Dorkbot:4 Untitled


November 5, 2003 - 7:30pm - 10:00pm




Chris DeLaurenti"Pre-Hip Hop Sonic Repurposing": Seattle-based composer, sound artist, phonographer and music writer Chris DeLaurenti’s work incorporates unusual field recordings as well as stolen and found sounds. As a music writer, Chris writes a weekly column for the Stranger, “the score”, which covers classical, jazz and their respective as well as collective experimental progeny. Chris will discuss the history of repurposed sonic materials from Paul Hindemith and Ernest Toch in 1920’s Berlin through Cage, Tenney, Stockhausen and others. He’ll play short excerpts, outline a rough history and comment on the practices and pitfalls of creating such work. His site,, contains essays and resources useful to adventurous music makers and listeners.
Otis Fodder"Listening, Appropriating and Sharing": Sonicabal founder Otis Fodder mines the aural dustbins of society and creates new and surprising work with his findings. An expert, nationally-recognized samplist, his projects often subvert cultural propaganda by turning it inside out in humorous and provocative ways. His projects include The Bran Flakes and 365 Days – a new MP3 file of an obscure and often out-of-print recording a day for a year. For this dorkbot meeting, Otis will be sharing both music and memories, and discussing and playing sampling fodder (digital and vinyl) for the masses. This fodder will include classic sampled material in pop and hip-hop and sources to sample from – from thrift stores to the Main Street. tell you more about Otis and his multifarious manifestations.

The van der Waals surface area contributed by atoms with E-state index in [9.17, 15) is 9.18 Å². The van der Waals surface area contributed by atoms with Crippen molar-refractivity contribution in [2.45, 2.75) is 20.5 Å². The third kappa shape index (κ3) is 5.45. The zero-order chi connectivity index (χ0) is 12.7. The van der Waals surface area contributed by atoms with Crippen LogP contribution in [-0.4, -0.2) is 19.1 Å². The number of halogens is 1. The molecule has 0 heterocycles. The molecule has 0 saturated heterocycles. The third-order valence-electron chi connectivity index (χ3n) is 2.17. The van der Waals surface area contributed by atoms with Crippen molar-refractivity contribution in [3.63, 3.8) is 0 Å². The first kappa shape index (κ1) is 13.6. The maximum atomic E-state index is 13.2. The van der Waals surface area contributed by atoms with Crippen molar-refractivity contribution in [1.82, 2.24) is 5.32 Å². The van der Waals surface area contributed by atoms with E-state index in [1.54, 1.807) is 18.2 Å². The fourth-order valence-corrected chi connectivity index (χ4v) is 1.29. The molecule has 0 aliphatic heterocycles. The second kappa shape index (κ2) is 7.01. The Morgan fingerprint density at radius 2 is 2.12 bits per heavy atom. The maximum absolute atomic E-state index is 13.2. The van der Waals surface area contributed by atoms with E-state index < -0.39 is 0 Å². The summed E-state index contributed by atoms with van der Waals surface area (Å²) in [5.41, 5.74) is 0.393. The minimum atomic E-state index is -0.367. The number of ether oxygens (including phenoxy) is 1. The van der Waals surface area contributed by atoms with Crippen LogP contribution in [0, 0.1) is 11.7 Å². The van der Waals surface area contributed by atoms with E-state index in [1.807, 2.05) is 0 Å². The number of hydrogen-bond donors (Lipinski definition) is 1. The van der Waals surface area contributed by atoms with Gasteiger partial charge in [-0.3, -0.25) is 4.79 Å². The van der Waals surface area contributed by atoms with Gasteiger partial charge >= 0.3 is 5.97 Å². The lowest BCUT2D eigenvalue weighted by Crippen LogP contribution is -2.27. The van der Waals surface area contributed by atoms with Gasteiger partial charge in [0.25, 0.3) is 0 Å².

Steev Hise"Some Problems and Solutions For Cultural Recyclers": Portland, Oregon-based multimedia artist Steev Hise, founder of (, will be making the trip north to talk about recycling culture, sampling, appropriation, and the legal obstacles to artists doing work in this field. He will also discuss the history of and give an overview of other artists represented there. Steev has been creating experimental music, performance art, video and internet art since 1990. His work centers around the appropriation and recontextualization of pre-existing cultural artifacts – making new art from old. He has presented his work nationally and internationally, and is also a founding steering committee member of the San Francisco Electronic Music Festival. Find out more about Steev at
John Bain"What Does Your Answering Machine Really Want To Say?": local sound artist John Bain (aka Mutant Data Orchestra) utilizes re-wired digital electronics to create sonic environments as performances and installations that deal with issues of autocomposition and the real-time interaction between humans and machines. John will discuss his use of "circuit bending" and how this technique re-purposes socialized home electronics – turning your digital stuff into something completely different. During the talk, we’ll be training a video camera on him as he opens up his gear to show his complex re-wiring methods, the sonic results of his design decisions and how they influence new, custom interfaces. Through this sonification, John will show the two different types of sound that digital memory produces and explain the decisions he makes when attempting to crack a new piece of gear without blowing it up or killing himself. has more.

After-speaker performance


John Bain, Otis Fodder and Steev Hise will be performing after the meeting as Mutant Data Orchestra++.